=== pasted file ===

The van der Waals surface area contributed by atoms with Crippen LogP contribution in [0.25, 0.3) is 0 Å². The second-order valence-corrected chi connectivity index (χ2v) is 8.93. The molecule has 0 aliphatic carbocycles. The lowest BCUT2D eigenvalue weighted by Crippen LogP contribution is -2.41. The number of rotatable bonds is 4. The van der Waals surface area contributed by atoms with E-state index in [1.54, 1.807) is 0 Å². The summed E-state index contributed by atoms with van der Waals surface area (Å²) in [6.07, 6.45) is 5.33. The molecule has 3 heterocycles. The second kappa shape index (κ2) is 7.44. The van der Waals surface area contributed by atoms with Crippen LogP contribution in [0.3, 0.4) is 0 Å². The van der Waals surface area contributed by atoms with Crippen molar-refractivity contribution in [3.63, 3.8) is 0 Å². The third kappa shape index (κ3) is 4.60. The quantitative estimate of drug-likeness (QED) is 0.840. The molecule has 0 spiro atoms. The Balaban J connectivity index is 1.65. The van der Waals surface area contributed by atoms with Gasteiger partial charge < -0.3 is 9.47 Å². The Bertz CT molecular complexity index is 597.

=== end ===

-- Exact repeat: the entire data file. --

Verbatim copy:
The van der Waals surface area contributed by atoms with Crippen LogP contribution in [0.25, 0.3) is 0 Å². The second-order valence-corrected chi connectivity index (χ2v) is 8.93. The molecule has 0 aliphatic carbocycles. The lowest BCUT2D eigenvalue weighted by Crippen LogP contribution is -2.41. The number of rotatable bonds is 4. The van der Waals surface area contributed by atoms with E-state index in [1.54, 1.807) is 0 Å². The summed E-state index contributed by atoms with van der Waals surface area (Å²) in [6.07, 6.45) is 5.33. The molecule has 3 heterocycles. The second kappa shape index (κ2) is 7.44. The van der Waals surface area contributed by atoms with Crippen LogP contribution in [0.3, 0.4) is 0 Å². The van der Waals surface area contributed by atoms with Crippen molar-refractivity contribution in [3.63, 3.8) is 0 Å². The third kappa shape index (κ3) is 4.60. The quantitative estimate of drug-likeness (QED) is 0.840. The molecule has 0 spiro atoms. The Balaban J connectivity index is 1.65. The van der Waals surface area contributed by atoms with Gasteiger partial charge < -0.3 is 9.47 Å². The Bertz CT molecular complexity index is 597.